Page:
### Some articles on *function, functions*:

... Let f be a continuous real-valued

**function**defined on a closed interval ... Let F be the

**function**defined, for all x in, by Then, F is continuous on, differentiable on the open interval (a, b), and for all x in (a, b) ... Let f be a real-valued

**function**defined on a closed interval that admits an antiderivative g on ...

... For instance, a sequence of

**functions**can frequently be constructed that approximate, in a suitable sense, the solution to a problem ... Then the integral of the solution

**function**should be the limit of the integrals of the approximations ... However, many

**functions**that can be obtained as limits are not Riemann integrable, and so such limit theorems do not hold with the Riemann integral ...

... are inverse operations if a continuous

**function**is first integrated and then differentiated, the original

**function**is retrieved ... one to compute integrals by using an antiderivative of the

**function**to be integrated ...

... In general, an integral over a set E of a

**function**f is written Here x need not be a real number, but can be another suitable quantity, for instance, a ... Just as the definite integral of a positive

**function**of one variable represents the area of the region between the graph of the

**function**and the x-axi ... The same volume can be obtained via the triple integral — the integral of a

**function**in three variables — of the constant

**function**f(x, y, z) = 1 over the above mentioned ...

... be found exactly, some require special

**functions**which themselves are a challenge to compute, and others are so complex that finding the exact answer is too slow ... “calculus book” approach divides the integration range into, say, 16 equal pieces, and computes

**function**values ... Spaced

**function**values x −2.00 −1.50 −1.00 −0.50 0.00 0.50 1.00 1.50 2.00 f(x) 2.22800 2.45663 2.67200 2.32475 0.64400 −0.92575 −0.94000 −0.16963 0.83600 x −1.75 −1.25 −0.75 ...

### More definitions of "function":

- (
*verb*): Serve a purpose, role, or function.

Synonyms: serve

- (
*noun*): A set sequence of steps, part of larger computer program.

Synonyms: routine, subroutine, subprogram, procedure

- (
*verb*): Perform duties attached to a particular office or place or function.

Synonyms: officiate

- (
*noun*): What something is used for.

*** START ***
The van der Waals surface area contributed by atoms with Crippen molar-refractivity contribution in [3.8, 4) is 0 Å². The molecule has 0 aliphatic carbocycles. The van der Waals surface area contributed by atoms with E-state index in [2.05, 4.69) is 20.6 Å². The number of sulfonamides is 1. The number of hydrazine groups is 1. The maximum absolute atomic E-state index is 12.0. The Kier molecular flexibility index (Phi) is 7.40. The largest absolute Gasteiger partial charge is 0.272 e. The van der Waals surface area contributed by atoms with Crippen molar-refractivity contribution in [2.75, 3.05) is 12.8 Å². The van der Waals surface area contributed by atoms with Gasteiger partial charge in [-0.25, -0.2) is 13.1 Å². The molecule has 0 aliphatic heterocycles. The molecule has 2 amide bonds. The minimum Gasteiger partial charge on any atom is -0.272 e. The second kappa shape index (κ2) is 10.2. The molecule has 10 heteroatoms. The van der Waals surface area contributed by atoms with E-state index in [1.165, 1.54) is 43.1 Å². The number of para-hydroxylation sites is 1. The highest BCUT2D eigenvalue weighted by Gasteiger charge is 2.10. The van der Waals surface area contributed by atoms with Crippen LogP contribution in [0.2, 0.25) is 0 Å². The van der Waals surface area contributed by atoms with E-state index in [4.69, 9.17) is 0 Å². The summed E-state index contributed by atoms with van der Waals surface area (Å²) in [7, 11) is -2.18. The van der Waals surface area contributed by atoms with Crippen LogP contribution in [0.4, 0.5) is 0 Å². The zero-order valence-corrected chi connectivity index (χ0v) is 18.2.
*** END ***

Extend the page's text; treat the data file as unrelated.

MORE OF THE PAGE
Example:*"The function of an auger is to bore holes"*

Synonyms: purpose, role, use

- (
*noun*): A vaguely specified social event.

Synonyms: affair, occasion, social occasion, social function

- (
*noun*): The actions and activities assigned to or required or expected of a person or group.

Example:*"The function of a teacher"*

Synonyms: office, part, role

- (
*noun*): A formal or official social gathering or ceremony.

Example:*"It was a black-tie function"*

- (
*noun*): A mathematical relation such that each element of one set is associated with at least one element of another set.

Synonyms: mathematical function

### Famous quotes containing the word function:

“The press and politicians. A delicate relationship. Too close, and danger ensues. Too far apart and democracy itself cannot *function* without the essential exchange of information. Creative leaks, a discreet lunch, interchange in the Lobby, the art of the unattributable telephone call, late at night.”

—Howard Brenton (b. 1942)

“Uses are always much broader than functions, and usually far less contentious. The word *function* carries overtones of purpose and propriety, of concern with why something was developed rather than with how it has actually been found useful. The *function* of automobiles is to transport people and objects, but they are used for a variety of other purposes—as homes, offices, bedrooms, henhouses, jetties, breakwaters, even offensive weapons.”

—Frank Smith (b. 1928)

“The more books we read, the clearer it becomes that the true *function* of a writer is to produce a masterpiece and that no other task is of any consequence.”

—Cyril Connolly (1903–1974)